Selfies becoming a 'pain in the arse' for riders at the Tour de France

Jay Busbee
July 7, 2014
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Spectators watch as a distanced rider climbs Bradfield Pass during the second stage of the Tour de France cycling race over 201 kilometers (124.9 miles) with start in York and finish in Sheffield, England, Sunday, July 6, 2014. (AP Photo/Christophe Ena)

The Tour de France the greatest two-wheel race in the world, a blur of speed and force and velocity unlike anything else in sports. So naturally, there are fans turning their backs on the race to take selfies.

The "dangerous mix of vanity and stupidity," in the words of rider Tejay van Garderen, has enraged riders along the route.

“The worst thing is when people have got their backs to the peloton taking selfies," said Geraint Thomas, who called the selfie-takers "the new pain in the arse."

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The issue, he noted, is that the selfie-takers aren't aware of how fast the riders are going, and can't see to avert wrecks. "There have been too many big accidents with riders hitting spectators and you don’t want to see that," he said. "There is not much racing on British roads and people don’t understand how fast we go and how much of the road we use. If they want selfies they should stand on a wall."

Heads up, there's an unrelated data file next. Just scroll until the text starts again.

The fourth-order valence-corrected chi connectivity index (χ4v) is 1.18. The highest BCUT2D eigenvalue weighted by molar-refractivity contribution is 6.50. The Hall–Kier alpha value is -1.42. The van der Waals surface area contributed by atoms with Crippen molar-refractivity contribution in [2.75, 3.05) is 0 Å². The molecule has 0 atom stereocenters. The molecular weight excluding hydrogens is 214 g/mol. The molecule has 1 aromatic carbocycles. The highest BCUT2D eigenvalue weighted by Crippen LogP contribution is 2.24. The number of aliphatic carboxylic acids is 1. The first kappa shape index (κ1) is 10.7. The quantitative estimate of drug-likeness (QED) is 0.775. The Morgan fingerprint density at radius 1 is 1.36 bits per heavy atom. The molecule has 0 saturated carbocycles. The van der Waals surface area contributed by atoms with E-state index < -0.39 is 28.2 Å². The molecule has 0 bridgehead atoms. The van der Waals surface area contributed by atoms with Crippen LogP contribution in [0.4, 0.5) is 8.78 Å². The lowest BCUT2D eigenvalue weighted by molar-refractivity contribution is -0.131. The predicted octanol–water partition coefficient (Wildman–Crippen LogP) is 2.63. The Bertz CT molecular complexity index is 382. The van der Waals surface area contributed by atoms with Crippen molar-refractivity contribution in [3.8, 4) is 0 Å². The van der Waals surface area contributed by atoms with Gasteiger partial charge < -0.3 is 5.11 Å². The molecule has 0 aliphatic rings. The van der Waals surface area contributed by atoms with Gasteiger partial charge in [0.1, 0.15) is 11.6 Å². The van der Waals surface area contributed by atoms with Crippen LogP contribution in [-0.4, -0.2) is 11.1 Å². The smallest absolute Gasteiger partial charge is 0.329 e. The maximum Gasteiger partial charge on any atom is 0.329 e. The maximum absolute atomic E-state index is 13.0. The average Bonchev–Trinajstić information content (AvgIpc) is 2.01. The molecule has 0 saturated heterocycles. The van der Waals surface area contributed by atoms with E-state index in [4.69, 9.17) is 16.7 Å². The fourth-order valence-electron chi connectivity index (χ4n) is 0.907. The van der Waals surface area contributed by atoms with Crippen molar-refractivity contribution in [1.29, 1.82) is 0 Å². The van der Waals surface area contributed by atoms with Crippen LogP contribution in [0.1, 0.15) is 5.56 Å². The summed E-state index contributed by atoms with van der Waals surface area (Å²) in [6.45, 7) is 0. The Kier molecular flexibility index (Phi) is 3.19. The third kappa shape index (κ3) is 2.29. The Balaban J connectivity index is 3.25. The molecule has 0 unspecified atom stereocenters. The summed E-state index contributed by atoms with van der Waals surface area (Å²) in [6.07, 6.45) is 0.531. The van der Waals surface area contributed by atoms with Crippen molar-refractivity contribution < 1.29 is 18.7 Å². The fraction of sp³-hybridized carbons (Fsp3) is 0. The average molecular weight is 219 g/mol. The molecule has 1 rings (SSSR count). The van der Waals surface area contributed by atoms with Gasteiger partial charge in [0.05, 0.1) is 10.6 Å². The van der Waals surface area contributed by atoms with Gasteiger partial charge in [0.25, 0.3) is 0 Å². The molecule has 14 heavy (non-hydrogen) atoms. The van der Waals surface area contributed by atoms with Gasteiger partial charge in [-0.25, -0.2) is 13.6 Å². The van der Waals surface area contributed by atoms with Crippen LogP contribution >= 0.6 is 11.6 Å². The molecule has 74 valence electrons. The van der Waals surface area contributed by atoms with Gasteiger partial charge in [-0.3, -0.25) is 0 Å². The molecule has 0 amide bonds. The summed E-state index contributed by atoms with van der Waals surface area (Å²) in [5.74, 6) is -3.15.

The possibility of spectators and other off-course threats making their way into the path of riders is a continual threat, but the fact that selfie-takers are willfully ignorant is what is driving riders insane. "I love the crowds and thank you for your support," van Garderen said. "But please give us room."

Here, via Buzzfeed, is a selection of Tour de France selfies. Don't do this.

Jay Busbee is a writer for Yahoo Sports. Have a tip? Email him at or follow him on Twitter.